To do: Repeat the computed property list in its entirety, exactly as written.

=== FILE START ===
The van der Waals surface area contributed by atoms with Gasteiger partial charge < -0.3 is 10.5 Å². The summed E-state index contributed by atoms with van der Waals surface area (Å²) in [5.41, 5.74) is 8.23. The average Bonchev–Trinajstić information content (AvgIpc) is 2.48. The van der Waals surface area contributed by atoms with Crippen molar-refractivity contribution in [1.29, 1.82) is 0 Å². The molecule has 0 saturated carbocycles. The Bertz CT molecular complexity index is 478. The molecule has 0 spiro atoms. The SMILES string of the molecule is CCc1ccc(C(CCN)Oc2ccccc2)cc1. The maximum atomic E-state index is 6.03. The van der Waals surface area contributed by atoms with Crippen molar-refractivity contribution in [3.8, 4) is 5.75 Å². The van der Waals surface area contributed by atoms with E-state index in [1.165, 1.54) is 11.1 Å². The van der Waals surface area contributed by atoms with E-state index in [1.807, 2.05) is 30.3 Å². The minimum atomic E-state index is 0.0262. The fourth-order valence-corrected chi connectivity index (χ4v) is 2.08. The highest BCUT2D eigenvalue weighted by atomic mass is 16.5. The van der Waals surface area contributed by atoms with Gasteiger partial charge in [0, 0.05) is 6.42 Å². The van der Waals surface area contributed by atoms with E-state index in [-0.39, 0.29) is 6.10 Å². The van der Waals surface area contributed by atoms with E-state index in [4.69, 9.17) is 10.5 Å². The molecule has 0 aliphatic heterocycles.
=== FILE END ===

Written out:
The van der Waals surface area contributed by atoms with Gasteiger partial charge < -0.3 is 10.5 Å². The summed E-state index contributed by atoms with van der Waals surface area (Å²) in [5.41, 5.74) is 8.23. The average Bonchev–Trinajstić information content (AvgIpc) is 2.48. The van der Waals surface area contributed by atoms with Crippen molar-refractivity contribution in [1.29, 1.82) is 0 Å². The molecule has 0 saturated carbocycles. The Bertz CT molecular complexity index is 478. The molecule has 0 spiro atoms. The SMILES string of the molecule is CCc1ccc(C(CCN)Oc2ccccc2)cc1. The maximum atomic E-state index is 6.03. The van der Waals surface area contributed by atoms with Crippen molar-refractivity contribution in [3.8, 4) is 5.75 Å². The van der Waals surface area contributed by atoms with E-state index in [1.165, 1.54) is 11.1 Å². The van der Waals surface area contributed by atoms with E-state index in [1.807, 2.05) is 30.3 Å². The minimum atomic E-state index is 0.0262. The fourth-order valence-corrected chi connectivity index (χ4v) is 2.08. The highest BCUT2D eigenvalue weighted by atomic mass is 16.5. The van der Waals surface area contributed by atoms with Gasteiger partial charge in [0, 0.05) is 6.42 Å². The van der Waals surface area contributed by atoms with E-state index in [-0.39, 0.29) is 6.10 Å². The van der Waals surface area contributed by atoms with E-state index in [4.69, 9.17) is 10.5 Å². The molecule has 0 aliphatic heterocycles.